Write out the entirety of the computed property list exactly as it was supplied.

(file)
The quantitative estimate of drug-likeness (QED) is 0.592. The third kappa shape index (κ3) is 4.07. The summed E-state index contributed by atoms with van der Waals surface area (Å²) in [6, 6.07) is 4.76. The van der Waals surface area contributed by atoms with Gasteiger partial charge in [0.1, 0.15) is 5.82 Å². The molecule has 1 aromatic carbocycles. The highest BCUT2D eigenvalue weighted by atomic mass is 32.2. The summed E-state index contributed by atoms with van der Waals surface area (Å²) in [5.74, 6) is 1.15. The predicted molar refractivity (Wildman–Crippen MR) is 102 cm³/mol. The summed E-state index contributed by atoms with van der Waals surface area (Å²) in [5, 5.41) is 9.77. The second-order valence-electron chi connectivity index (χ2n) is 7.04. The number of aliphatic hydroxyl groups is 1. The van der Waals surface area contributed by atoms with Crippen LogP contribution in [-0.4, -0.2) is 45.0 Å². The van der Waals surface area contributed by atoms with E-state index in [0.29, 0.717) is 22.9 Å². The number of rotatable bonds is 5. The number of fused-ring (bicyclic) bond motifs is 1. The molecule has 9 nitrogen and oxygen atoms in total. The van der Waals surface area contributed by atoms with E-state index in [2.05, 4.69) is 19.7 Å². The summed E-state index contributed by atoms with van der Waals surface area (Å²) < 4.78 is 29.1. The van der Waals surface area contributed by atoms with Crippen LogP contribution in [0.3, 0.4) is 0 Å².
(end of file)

The quantitative estimate of drug-likeness (QED) is 0.592. The third kappa shape index (κ3) is 4.07. The summed E-state index contributed by atoms with van der Waals surface area (Å²) in [6, 6.07) is 4.76. The van der Waals surface area contributed by atoms with Gasteiger partial charge in [0.1, 0.15) is 5.82 Å². The molecule has 1 aromatic carbocycles. The highest BCUT2D eigenvalue weighted by atomic mass is 32.2. The summed E-state index contributed by atoms with van der Waals surface area (Å²) in [5.74, 6) is 1.15. The predicted molar refractivity (Wildman–Crippen MR) is 102 cm³/mol. The summed E-state index contributed by atoms with van der Waals surface area (Å²) in [5, 5.41) is 9.77. The second-order valence-electron chi connectivity index (χ2n) is 7.04. The number of aliphatic hydroxyl groups is 1. The van der Waals surface area contributed by atoms with Crippen LogP contribution in [-0.4, -0.2) is 45.0 Å². The van der Waals surface area contributed by atoms with E-state index in [0.29, 0.717) is 22.9 Å². The number of rotatable bonds is 5. The number of fused-ring (bicyclic) bond motifs is 1. The molecule has 9 nitrogen and oxygen atoms in total. The van der Waals surface area contributed by atoms with E-state index in [2.05, 4.69) is 19.7 Å². The summed E-state index contributed by atoms with van der Waals surface area (Å²) < 4.78 is 29.1. The van der Waals surface area contributed by atoms with Crippen LogP contribution in [0.3, 0.4) is 0 Å².